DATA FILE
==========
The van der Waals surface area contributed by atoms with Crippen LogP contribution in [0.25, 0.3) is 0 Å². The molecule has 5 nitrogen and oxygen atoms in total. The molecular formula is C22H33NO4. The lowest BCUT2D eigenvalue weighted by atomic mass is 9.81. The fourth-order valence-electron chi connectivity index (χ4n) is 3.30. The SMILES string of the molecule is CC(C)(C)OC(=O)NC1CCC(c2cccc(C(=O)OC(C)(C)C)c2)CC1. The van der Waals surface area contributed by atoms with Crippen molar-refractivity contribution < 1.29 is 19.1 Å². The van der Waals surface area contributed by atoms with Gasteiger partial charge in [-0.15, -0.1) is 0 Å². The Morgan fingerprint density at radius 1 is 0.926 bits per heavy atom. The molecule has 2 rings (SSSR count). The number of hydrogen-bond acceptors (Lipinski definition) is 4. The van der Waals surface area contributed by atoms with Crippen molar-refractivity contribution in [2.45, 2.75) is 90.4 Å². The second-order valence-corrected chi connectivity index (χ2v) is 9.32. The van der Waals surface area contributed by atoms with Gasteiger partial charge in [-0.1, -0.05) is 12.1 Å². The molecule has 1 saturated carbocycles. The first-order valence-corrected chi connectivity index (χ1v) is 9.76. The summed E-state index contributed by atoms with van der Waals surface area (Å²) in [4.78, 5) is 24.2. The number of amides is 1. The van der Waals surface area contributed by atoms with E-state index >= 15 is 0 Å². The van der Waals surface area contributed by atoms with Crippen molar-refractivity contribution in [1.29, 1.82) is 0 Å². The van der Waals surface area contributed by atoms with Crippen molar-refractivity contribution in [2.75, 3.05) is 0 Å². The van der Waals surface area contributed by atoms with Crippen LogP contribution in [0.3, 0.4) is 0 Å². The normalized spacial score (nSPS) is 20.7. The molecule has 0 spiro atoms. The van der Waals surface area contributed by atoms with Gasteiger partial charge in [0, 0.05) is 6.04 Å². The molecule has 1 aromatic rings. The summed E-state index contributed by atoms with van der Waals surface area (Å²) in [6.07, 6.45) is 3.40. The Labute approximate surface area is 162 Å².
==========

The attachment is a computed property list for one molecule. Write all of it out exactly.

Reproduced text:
The van der Waals surface area contributed by atoms with Crippen LogP contribution in [0.25, 0.3) is 0 Å². The molecule has 5 nitrogen and oxygen atoms in total. The molecular formula is C22H33NO4. The lowest BCUT2D eigenvalue weighted by atomic mass is 9.81. The fourth-order valence-electron chi connectivity index (χ4n) is 3.30. The SMILES string of the molecule is CC(C)(C)OC(=O)NC1CCC(c2cccc(C(=O)OC(C)(C)C)c2)CC1. The van der Waals surface area contributed by atoms with Crippen molar-refractivity contribution < 1.29 is 19.1 Å². The van der Waals surface area contributed by atoms with Gasteiger partial charge in [-0.15, -0.1) is 0 Å². The Morgan fingerprint density at radius 1 is 0.926 bits per heavy atom. The molecule has 2 rings (SSSR count). The number of hydrogen-bond acceptors (Lipinski definition) is 4. The van der Waals surface area contributed by atoms with Crippen molar-refractivity contribution in [2.45, 2.75) is 90.4 Å². The second-order valence-corrected chi connectivity index (χ2v) is 9.32. The van der Waals surface area contributed by atoms with Gasteiger partial charge in [-0.1, -0.05) is 12.1 Å². The molecule has 1 saturated carbocycles. The first-order valence-corrected chi connectivity index (χ1v) is 9.76. The summed E-state index contributed by atoms with van der Waals surface area (Å²) in [4.78, 5) is 24.2. The number of amides is 1. The van der Waals surface area contributed by atoms with E-state index >= 15 is 0 Å². The van der Waals surface area contributed by atoms with Crippen molar-refractivity contribution in [1.29, 1.82) is 0 Å². The van der Waals surface area contributed by atoms with Crippen molar-refractivity contribution in [2.75, 3.05) is 0 Å². The van der Waals surface area contributed by atoms with Crippen LogP contribution in [0.3, 0.4) is 0 Å². The normalized spacial score (nSPS) is 20.7. The molecule has 0 spiro atoms. The van der Waals surface area contributed by atoms with Gasteiger partial charge in [0, 0.05) is 6.04 Å². The molecule has 1 aromatic rings. The summed E-state index contributed by atoms with van der Waals surface area (Å²) in [6.07, 6.45) is 3.40. The Labute approximate surface area is 162 Å².